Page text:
Nancy Elizabeth Prophet, Discontent, 1929. Gift of Miss Eleanor Green and Miss Ellen D. Sharpe. RISD Museum, Providence, RI

MZ The exhibition’s subtitle in Nancy Elizabeth Prophet: I Will Not Bend an Inch is a quote from Prophet’s 1929 diary entry, speaking to her commitment to making art as a form of resistance, being, and determination against racist and sexist expectations of her being a Black and Narragansett woman. Ziare had a question that’s responsive to time, change, and legacy.

ZG I was wondering, what was the process behind shaping the visitor experience. Is it kind of a chronological timeline of her life? You see the tools she used, then you see her work. You exit and see a video by Simone Leigh, who is kind of ushering in a new era of Black female sculptors.

KS You got it! Context. The thesis of the exhibition on the entry wall—the thank yous and acknowledgements, the tools, her diary, and chronology is orienting visitors who have zero idea who Nancy Elizabeth Prophet is. Unfortunately, RISD has nothing that represents her. The museum has had a fellowship in her name, but not the college. There’s not a room, not a hall, not a dorm [named after her]—nothing. We knew that many students and even faculty would not know who she was. We knew we had to provide as much context as possible. We did a lot of the work for the chronology in the publication. We remixed it, shortened it, and included visuals for the exhibition.

Installation view of Nancy Elizabeth Prophet: I Will Not Bend An Inch

A Black female curator visited recently and said something amazing. @theglamorousacademic said, “It is especially powerful for the initial part of the exhibition to feature a wall covered in Prophet’s handwriting, an excerpt from her journal, and the title written in her own hand. As a scholar of sound, this orients you to immediately hear Prophet speaking, in the absence of the cacophony of documentation that would have accompanied the collection of white male artists in the 1930s. This serves as a way into Prophet’s intellectual history.” Forefronting her handwriting, that’s something I really advocated for. Her handwriting is so distinct. She signed all of her work. Everything. Even the tool box says: “handle with care.” If it ain’t signed, it ain’t hers.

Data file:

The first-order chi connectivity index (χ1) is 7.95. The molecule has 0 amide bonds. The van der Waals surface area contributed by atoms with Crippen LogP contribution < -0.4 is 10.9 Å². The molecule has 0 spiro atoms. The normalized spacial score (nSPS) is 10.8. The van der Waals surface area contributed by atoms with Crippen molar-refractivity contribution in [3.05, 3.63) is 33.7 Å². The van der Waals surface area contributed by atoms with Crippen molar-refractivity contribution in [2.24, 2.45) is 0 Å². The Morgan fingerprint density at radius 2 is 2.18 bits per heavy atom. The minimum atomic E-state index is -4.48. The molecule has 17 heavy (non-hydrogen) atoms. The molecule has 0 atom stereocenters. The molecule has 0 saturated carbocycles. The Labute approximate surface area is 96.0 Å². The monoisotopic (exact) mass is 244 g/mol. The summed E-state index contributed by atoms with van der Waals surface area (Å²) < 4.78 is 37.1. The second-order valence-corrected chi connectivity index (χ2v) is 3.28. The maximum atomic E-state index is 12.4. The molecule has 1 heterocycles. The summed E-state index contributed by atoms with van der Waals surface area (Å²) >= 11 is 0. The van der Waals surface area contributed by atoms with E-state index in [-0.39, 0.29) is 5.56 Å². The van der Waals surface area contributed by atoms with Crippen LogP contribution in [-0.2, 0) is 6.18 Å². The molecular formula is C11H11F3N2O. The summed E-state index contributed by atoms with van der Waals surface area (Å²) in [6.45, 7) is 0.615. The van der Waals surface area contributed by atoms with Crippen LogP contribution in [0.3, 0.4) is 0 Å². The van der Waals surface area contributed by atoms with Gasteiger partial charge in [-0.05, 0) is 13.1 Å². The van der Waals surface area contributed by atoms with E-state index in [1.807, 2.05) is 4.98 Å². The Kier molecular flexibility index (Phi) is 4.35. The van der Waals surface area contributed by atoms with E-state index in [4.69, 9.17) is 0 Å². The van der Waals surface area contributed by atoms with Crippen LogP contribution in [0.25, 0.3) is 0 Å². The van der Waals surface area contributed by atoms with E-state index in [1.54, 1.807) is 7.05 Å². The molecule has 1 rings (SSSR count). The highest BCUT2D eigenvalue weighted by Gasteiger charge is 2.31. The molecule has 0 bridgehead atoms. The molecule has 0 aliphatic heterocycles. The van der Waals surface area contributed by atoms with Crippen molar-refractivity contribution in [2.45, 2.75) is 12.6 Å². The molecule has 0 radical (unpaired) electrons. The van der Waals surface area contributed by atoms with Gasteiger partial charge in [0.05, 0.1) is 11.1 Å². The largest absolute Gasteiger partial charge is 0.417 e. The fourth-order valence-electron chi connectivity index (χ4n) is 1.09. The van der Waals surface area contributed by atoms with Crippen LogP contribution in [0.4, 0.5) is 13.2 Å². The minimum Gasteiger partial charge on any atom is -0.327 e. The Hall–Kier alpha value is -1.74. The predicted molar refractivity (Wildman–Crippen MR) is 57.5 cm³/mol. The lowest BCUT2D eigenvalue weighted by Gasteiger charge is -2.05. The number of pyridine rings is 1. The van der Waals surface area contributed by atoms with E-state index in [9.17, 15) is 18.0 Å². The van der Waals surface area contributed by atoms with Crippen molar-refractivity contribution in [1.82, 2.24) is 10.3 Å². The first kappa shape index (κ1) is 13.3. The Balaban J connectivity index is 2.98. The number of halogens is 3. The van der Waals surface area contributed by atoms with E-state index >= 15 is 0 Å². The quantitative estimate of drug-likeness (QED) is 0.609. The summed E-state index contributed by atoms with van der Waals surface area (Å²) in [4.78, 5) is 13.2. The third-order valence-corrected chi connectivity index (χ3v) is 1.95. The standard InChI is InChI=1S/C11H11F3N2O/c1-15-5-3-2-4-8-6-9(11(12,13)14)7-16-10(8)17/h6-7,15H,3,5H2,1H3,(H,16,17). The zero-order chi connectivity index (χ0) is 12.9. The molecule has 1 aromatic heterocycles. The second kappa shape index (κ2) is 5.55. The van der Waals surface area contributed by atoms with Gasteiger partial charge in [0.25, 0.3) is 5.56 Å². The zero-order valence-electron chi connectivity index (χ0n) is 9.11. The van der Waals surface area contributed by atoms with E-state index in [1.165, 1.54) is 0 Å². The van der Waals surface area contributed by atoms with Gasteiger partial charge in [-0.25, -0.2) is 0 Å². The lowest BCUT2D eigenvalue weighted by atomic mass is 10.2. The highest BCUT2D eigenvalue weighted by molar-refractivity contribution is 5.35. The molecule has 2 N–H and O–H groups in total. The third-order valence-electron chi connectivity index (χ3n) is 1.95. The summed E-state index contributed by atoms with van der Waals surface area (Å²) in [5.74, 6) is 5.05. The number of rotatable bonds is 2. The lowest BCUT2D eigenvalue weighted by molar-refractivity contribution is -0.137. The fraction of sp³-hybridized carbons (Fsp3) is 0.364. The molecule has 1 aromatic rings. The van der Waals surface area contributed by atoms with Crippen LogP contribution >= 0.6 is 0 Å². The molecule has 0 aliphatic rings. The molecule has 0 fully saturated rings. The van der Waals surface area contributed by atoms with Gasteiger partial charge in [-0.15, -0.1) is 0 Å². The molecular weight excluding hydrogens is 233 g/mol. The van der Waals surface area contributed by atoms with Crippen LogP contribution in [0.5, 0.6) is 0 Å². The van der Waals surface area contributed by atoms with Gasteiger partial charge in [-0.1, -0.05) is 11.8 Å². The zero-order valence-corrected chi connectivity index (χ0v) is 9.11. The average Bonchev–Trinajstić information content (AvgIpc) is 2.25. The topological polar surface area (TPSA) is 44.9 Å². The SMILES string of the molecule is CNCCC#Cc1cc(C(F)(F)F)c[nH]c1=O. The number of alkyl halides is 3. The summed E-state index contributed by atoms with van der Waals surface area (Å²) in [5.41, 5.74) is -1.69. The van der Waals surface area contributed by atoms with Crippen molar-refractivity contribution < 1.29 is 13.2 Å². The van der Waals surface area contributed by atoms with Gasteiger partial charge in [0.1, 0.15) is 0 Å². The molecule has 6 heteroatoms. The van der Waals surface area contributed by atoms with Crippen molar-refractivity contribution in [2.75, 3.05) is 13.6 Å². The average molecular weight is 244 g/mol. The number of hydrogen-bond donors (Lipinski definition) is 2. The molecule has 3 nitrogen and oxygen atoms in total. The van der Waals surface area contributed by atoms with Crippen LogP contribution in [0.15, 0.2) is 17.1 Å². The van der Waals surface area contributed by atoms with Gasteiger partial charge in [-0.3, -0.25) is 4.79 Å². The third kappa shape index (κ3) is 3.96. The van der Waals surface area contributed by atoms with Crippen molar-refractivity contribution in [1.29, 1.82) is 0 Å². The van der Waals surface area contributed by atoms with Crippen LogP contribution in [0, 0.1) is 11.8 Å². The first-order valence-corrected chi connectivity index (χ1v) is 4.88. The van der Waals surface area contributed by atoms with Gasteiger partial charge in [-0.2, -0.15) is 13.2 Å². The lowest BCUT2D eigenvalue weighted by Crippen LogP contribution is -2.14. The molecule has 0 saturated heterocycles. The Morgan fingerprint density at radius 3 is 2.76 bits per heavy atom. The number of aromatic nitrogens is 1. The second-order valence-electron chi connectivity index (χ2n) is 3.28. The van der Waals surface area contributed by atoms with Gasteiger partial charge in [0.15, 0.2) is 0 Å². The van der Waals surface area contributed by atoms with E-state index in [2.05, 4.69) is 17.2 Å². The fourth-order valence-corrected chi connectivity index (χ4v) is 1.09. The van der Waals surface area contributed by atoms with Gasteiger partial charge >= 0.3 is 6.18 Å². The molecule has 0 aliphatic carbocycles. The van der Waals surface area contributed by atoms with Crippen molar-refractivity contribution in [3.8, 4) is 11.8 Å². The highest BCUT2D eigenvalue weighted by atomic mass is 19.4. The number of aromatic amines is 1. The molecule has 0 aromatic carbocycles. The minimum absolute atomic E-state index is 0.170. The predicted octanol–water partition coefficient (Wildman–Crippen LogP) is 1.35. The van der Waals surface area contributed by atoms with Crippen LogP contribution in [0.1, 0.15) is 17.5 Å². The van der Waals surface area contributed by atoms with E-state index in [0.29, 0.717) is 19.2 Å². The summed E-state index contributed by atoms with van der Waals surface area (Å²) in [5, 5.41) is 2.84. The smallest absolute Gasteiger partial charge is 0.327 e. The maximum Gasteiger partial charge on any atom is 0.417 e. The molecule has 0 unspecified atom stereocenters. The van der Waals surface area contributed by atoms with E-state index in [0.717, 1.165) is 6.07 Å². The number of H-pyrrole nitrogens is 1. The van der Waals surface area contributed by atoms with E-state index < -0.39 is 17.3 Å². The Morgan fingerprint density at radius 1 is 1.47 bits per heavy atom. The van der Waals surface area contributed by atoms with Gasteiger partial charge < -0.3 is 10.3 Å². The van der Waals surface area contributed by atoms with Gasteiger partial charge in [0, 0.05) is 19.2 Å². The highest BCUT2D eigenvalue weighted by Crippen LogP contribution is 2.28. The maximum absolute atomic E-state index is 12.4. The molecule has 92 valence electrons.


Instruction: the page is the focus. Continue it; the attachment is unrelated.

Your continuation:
This exhibition represents the body of work that we know exists. We had iterations of how we would display the photographs of lost, missing, or destroyed works. We’re like, “Do we want to project the images according to specifications because she has notations on the back of her photos on how she wanted them executed or displayed?” We didn’t want to pretend there was more work than there was. So, we scratched that idea. There’s a nice amount of space in between each work. It’s not organized in a grid. The three earliest works she made in Paris are followed by the influential 1930s and then the show ends in the 1940s.

Also, the Simone Leigh video especially speaks to legacy and contemporary influence because Leigh does claim Prophet as an artistic ancestor. At the end of the video, there are Black women’s hands holding tools, which are very similar to the tools that Prophet has in the opening gallery, so it almost bookends the exhibition. The show ends with text from Prophet’s diary entry as wallpaper. That particular page from the diary reads like a poem. It’s pretty powerful, you can still read what she’s going through. All these dichotomous feelings. Credit to the installation and preparation crew. They were very helpful with the identity of the exhibition, colors, and lighting.

MZ There’s space. Works are missing and destroyed. In this absence, presence is important. In institutional archives, there’s power in memory or recall. Ziare and I recently led a Teen Drop-In workshop around the show, on memory, connected to relationships and figures in our lives. What methods can we as educators use to evoke memory?